So my dear friend Ashley calls me yesterday to make sure I knew some friends had a motorcycle accident and were going to be “shut in” for a while.  She asks, “So which one are you doing, “the chicken” or “that Cheez Whiz thing?”

Am I that predictable?

“Yeah, it sucks to be a ‘shut-in’ in this town,”  H encourages.

Posted on 14 July '08 by , under Huswifery. 4 Comments.

Childhood Expressions, Channel Style

First, let me say how glad I am to have met Dr. Barbara Boucher through the blogosphere.  She is an OT, PT and has an PhD in Human Development and Family Sciences.  I really wish she would move in next door to me because I need someone like her on an hourly basis, but at the very least I can encourage others to visit her blog which is full of all types of wisdom and insight!

This week Barbara is hosting a blog carnival where she encourages us to write about favorite childhood expressions.  Last week, I started this quasi-eloquent essay about a stuffed bear that has seen our family from tonsillectomies to MRIs, elbow casts to, now, concussions, but the essay has grown a life of its own and I need to think about it more.  In the interest of actually making a deadline, I have decided to write about some of the the quirky, odd expressions my children have come up with through the years.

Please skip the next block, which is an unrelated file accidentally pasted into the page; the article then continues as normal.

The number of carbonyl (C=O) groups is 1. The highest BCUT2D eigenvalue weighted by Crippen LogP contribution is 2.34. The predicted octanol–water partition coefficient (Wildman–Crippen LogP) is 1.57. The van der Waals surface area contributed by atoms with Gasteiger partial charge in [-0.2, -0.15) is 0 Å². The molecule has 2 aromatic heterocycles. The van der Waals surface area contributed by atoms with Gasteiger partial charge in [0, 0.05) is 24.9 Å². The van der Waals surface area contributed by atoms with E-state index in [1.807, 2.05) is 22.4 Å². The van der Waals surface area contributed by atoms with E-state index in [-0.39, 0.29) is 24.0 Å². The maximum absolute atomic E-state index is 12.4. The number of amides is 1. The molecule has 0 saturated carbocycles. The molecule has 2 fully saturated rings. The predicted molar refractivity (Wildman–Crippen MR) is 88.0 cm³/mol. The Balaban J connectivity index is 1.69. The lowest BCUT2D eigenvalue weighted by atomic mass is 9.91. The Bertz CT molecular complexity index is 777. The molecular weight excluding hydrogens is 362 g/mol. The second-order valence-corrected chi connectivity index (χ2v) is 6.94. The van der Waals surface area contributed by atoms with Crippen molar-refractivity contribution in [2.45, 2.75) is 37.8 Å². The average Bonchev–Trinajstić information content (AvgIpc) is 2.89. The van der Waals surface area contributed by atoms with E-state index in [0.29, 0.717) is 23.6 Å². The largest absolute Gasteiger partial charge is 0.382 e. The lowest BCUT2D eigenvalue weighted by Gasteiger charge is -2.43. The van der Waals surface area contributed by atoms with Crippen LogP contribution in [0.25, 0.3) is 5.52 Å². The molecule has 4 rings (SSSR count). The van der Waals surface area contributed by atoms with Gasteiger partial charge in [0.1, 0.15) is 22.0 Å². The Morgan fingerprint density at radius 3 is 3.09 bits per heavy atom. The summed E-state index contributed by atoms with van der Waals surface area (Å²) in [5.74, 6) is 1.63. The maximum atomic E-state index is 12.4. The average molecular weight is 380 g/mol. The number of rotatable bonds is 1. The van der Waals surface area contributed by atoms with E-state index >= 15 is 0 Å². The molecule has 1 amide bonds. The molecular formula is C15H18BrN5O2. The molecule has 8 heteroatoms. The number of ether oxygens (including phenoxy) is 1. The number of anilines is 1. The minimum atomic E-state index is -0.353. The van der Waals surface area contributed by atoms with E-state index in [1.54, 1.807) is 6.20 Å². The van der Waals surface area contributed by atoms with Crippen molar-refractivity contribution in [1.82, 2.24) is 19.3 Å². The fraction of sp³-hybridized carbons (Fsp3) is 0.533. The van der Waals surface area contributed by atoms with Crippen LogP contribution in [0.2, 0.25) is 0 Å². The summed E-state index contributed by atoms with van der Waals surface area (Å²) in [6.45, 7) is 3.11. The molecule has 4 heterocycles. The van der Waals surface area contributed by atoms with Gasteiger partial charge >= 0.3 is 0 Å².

NURSING NOMENCLATURE

I nursed all three of my children well into toddlerhood, and all three devised funny methods of asking to nurse.  Joseph crafted this this “Na Na Na” chant that served him well from about 8 months through 14 months when I found myself exhausted during a second trimester of pregnancy trying, unsuccessfully, to nurse a toddler.  To this day, if he has a question about that particular anatomy, he will refer to those “parts” as “Na Nas.”

Edward, often direct, did not devise a particular word, but would simply command, “Now,” and aim himself in the general direction of a “na na.”  He was also known to propel himself in the direction of strange “na nas” if a familiar one wasn’t in view.

(Not surprising, really.)